style[amp-boilerplate] US veteran charged with terrorism for killing black man

US veteran charged with terrorism for killing black man

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Police say James Jackson 'prowled the streets of New York for three

days in search of a black person to assassinate'.

Police say Jackson admitted stabbing Timothy Caughman multiple times

A white US army veteran accused of

fatally stabbing a 66-year-old black

man has been charged with murder

as an act of terrorism after telling

police he was planning a race-based

killing spree.

James Jackson, 28, "prowled the

streets of New York for three days in

search of a black person to

assassinate in order to launch a

campaign of terrorism against our

Manhattan community and the

values we celebrate," Manhattan

District Attorney Cyrus Vance said in

a statement on Monday.

"Last week, with total presence of

mind, he acted on his plan, randomly

selecting a beloved New Yorker

solely on the basis of his skin colour,

and stabbing him repeatedly and

publicly on a Midtown street


He was formally charged in New

York State Supreme Court with one

count each of murder in the first and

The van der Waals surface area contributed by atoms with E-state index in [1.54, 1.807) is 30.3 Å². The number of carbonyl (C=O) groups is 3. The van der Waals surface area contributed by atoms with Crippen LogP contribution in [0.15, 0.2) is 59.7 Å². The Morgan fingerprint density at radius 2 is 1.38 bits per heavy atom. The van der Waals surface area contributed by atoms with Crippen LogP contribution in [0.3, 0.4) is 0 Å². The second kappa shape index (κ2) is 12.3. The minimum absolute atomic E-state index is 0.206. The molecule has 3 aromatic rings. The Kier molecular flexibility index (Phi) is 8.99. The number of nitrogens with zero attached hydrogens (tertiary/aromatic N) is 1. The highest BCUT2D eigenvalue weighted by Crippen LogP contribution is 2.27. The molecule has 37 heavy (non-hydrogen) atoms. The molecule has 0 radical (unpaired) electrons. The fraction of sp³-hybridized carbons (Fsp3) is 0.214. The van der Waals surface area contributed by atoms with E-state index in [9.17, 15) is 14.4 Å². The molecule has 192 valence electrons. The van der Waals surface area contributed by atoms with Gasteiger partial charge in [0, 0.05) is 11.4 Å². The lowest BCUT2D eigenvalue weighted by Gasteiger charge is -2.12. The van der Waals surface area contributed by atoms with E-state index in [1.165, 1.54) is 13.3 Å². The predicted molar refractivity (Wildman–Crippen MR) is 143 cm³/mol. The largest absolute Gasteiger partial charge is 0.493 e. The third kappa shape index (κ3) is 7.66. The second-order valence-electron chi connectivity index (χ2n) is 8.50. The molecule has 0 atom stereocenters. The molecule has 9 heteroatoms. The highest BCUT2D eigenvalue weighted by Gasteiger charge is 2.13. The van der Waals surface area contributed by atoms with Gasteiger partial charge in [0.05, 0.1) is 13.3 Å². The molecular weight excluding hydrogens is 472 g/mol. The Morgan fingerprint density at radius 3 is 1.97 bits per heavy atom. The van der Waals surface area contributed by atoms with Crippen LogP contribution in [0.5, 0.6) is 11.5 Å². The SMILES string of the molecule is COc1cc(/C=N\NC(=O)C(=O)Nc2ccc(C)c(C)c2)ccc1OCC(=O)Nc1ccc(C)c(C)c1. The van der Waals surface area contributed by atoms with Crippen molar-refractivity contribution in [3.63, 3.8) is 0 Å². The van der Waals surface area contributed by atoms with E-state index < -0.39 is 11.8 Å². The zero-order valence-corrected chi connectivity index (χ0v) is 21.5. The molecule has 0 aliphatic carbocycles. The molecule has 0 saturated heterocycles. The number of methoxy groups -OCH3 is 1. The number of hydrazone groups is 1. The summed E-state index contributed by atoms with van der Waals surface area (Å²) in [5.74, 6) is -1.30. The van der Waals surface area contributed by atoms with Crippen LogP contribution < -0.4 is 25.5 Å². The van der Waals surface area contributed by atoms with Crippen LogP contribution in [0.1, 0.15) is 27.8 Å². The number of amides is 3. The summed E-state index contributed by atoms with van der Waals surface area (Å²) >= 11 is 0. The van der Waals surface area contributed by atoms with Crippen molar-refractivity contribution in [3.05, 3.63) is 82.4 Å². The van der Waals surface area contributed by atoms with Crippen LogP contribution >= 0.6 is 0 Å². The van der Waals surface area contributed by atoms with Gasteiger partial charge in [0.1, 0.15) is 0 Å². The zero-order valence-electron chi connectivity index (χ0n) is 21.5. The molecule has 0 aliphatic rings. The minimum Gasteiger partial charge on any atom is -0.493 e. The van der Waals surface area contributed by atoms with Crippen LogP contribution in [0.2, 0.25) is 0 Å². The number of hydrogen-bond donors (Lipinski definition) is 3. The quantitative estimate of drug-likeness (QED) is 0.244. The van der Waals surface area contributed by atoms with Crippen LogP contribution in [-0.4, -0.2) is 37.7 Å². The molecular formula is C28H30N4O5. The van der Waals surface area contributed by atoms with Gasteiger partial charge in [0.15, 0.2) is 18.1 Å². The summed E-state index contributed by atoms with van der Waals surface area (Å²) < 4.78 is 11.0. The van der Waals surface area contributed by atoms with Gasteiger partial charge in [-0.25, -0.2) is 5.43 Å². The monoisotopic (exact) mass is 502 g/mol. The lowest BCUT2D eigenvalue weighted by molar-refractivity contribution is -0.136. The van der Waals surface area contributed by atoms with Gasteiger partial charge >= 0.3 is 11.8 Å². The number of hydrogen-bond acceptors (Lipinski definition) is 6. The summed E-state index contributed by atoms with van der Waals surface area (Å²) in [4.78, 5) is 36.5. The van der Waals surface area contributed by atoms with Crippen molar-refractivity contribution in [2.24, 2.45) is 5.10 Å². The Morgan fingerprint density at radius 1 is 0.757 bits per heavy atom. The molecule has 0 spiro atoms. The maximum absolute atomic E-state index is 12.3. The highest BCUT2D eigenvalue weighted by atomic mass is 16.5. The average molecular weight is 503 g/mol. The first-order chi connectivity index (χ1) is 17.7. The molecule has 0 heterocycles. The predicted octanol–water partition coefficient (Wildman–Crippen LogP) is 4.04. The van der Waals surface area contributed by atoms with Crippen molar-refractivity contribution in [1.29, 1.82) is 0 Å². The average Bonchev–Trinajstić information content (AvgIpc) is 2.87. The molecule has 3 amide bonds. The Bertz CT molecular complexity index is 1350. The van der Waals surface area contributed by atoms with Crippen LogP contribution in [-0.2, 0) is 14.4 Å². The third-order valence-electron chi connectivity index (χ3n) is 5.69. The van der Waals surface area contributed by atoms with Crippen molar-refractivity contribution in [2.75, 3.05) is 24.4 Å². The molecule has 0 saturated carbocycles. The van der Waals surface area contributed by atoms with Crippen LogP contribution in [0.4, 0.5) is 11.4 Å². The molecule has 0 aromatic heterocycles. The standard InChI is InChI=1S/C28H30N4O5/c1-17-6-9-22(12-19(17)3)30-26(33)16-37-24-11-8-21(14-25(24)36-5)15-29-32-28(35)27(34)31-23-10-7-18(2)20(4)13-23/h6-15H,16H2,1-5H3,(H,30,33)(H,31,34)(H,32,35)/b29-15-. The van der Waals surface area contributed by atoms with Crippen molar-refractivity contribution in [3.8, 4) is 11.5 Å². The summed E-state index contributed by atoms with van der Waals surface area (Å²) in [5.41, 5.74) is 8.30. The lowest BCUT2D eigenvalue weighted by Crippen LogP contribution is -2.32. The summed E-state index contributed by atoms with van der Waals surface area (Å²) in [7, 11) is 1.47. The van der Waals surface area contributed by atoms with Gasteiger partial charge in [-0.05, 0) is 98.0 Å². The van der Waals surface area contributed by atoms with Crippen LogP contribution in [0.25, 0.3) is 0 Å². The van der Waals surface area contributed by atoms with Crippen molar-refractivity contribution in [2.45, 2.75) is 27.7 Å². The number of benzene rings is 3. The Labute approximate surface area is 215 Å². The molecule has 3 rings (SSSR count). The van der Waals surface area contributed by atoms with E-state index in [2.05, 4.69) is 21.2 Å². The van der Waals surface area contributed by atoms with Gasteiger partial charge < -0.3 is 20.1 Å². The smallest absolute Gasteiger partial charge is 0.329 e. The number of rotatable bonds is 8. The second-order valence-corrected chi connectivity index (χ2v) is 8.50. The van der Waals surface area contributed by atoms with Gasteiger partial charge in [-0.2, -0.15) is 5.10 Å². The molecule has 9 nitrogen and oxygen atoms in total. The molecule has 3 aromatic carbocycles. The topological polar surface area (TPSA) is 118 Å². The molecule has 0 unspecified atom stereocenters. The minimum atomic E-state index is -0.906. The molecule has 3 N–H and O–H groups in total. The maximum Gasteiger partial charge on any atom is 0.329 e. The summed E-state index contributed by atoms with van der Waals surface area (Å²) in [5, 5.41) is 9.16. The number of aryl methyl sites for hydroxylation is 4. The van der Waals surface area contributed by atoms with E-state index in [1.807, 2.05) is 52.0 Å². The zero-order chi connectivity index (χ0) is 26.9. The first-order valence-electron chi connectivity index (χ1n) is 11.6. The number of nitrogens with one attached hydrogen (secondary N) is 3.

second degrees as an act of

terrorism, murder in the second

degree as a hate crime, as well as

three counts of criminal possession

of a weapon.

Jackson's lawyer has said there are

"obvious psychological issues"


Police say Jackson admitted stabbing

Timothy Caughman, who was

collecting bottles for

recycling, multiple times on March

20. Caughman managed to walk two

blocks to a police station but died in


Jackson - who served in the US Army

from 2009 to 2012, a stint that

included a tour of duty in

Afghanistan - turned himself in to

police in Times Square on

Wednesday after police released

surveillance video of the stabbing.

He told police he considered the

killing to be "practice prior to going

to Times Square to kill additional

black men," according to the


It said he was "angered by black

men mixing with white women".

The case comes as several major US

cities including New York grapple

with an increase in hate crimes.

On Wednesday, Vance's office

launched a "Too New York To Hate"

campaign to encourage victims and

witnesses of violence against an

ethnic group, community or religion

to come forward to testify.

Source: News agencies

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